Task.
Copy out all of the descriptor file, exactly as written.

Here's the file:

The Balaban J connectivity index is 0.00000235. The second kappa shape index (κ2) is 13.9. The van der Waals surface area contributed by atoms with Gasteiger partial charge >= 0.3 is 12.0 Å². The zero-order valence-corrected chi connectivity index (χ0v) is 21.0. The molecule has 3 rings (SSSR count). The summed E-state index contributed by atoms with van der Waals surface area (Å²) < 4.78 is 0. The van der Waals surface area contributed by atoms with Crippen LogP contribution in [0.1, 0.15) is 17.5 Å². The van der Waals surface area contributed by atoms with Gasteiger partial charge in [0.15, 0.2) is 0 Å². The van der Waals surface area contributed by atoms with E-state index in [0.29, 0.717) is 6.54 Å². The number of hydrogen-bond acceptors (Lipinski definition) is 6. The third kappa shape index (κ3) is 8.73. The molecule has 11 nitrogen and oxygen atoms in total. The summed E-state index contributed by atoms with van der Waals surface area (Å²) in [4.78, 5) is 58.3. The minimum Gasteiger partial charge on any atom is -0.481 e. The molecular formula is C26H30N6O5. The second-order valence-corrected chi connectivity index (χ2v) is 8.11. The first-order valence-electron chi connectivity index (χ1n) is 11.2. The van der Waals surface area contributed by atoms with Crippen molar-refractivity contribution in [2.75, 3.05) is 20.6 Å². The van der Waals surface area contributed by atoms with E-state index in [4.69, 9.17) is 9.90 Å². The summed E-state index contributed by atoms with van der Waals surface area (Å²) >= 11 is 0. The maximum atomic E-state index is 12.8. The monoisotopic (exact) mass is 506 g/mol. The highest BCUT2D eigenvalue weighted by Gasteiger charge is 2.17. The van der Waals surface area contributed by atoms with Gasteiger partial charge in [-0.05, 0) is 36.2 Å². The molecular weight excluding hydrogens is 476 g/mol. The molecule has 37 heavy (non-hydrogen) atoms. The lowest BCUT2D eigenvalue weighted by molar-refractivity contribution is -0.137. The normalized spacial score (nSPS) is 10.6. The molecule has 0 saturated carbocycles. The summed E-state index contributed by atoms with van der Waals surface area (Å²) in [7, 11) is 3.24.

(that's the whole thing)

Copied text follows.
The Balaban J connectivity index is 0.00000235. The second kappa shape index (κ2) is 13.9. The van der Waals surface area contributed by atoms with Gasteiger partial charge >= 0.3 is 12.0 Å². The zero-order valence-corrected chi connectivity index (χ0v) is 21.0. The molecule has 3 rings (SSSR count). The summed E-state index contributed by atoms with van der Waals surface area (Å²) < 4.78 is 0. The van der Waals surface area contributed by atoms with Crippen LogP contribution in [0.1, 0.15) is 17.5 Å². The van der Waals surface area contributed by atoms with Gasteiger partial charge in [0.15, 0.2) is 0 Å². The van der Waals surface area contributed by atoms with E-state index in [0.29, 0.717) is 6.54 Å². The number of hydrogen-bond acceptors (Lipinski definition) is 6. The third kappa shape index (κ3) is 8.73. The molecule has 11 nitrogen and oxygen atoms in total. The summed E-state index contributed by atoms with van der Waals surface area (Å²) in [4.78, 5) is 58.3. The minimum Gasteiger partial charge on any atom is -0.481 e. The molecular formula is C26H30N6O5. The second-order valence-corrected chi connectivity index (χ2v) is 8.11. The first-order valence-electron chi connectivity index (χ1n) is 11.2. The van der Waals surface area contributed by atoms with Crippen molar-refractivity contribution in [2.75, 3.05) is 20.6 Å². The van der Waals surface area contributed by atoms with E-state index in [4.69, 9.17) is 9.90 Å². The summed E-state index contributed by atoms with van der Waals surface area (Å²) >= 11 is 0. The maximum atomic E-state index is 12.8. The monoisotopic (exact) mass is 506 g/mol. The highest BCUT2D eigenvalue weighted by Gasteiger charge is 2.17. The van der Waals surface area contributed by atoms with Gasteiger partial charge in [-0.05, 0) is 36.2 Å². The molecular weight excluding hydrogens is 476 g/mol. The molecule has 37 heavy (non-hydrogen) atoms. The lowest BCUT2D eigenvalue weighted by molar-refractivity contribution is -0.137. The normalized spacial score (nSPS) is 10.6. The molecule has 0 saturated carbocycles. The summed E-state index contributed by atoms with van der Waals surface area (Å²) in [7, 11) is 3.24.